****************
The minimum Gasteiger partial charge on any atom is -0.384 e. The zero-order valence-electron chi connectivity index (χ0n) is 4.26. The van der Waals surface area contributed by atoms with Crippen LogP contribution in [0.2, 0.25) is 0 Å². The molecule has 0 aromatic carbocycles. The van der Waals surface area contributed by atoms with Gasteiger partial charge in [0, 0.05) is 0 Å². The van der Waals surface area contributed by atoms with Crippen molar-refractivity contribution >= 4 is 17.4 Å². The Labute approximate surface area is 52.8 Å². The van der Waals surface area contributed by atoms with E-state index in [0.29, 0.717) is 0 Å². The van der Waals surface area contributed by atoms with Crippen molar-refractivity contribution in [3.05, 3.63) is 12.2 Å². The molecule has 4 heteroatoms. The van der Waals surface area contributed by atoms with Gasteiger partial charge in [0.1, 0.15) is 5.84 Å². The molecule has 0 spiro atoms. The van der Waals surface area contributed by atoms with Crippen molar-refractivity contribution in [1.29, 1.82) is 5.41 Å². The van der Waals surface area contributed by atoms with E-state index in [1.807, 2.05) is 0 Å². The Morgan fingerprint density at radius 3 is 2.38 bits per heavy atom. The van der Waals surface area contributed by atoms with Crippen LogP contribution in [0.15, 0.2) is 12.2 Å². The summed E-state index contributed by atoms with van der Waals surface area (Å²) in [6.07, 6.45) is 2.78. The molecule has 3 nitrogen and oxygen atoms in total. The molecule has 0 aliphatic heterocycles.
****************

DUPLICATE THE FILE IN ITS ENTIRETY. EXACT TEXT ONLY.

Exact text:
The minimum Gasteiger partial charge on any atom is -0.384 e. The zero-order valence-electron chi connectivity index (χ0n) is 4.26. The van der Waals surface area contributed by atoms with Crippen LogP contribution in [0.2, 0.25) is 0 Å². The molecule has 0 aromatic carbocycles. The van der Waals surface area contributed by atoms with Gasteiger partial charge in [0, 0.05) is 0 Å². The van der Waals surface area contributed by atoms with Crippen molar-refractivity contribution >= 4 is 17.4 Å². The Labute approximate surface area is 52.8 Å². The van der Waals surface area contributed by atoms with E-state index in [0.29, 0.717) is 0 Å². The van der Waals surface area contributed by atoms with Crippen molar-refractivity contribution in [3.05, 3.63) is 12.2 Å². The molecule has 4 heteroatoms. The van der Waals surface area contributed by atoms with Gasteiger partial charge in [0.1, 0.15) is 5.84 Å². The molecule has 0 spiro atoms. The van der Waals surface area contributed by atoms with Crippen molar-refractivity contribution in [1.29, 1.82) is 5.41 Å². The van der Waals surface area contributed by atoms with E-state index in [1.807, 2.05) is 0 Å². The Morgan fingerprint density at radius 3 is 2.38 bits per heavy atom. The van der Waals surface area contributed by atoms with Crippen LogP contribution in [0.15, 0.2) is 12.2 Å². The summed E-state index contributed by atoms with van der Waals surface area (Å²) in [6.07, 6.45) is 2.78. The molecule has 3 nitrogen and oxygen atoms in total. The molecule has 0 aliphatic heterocycles.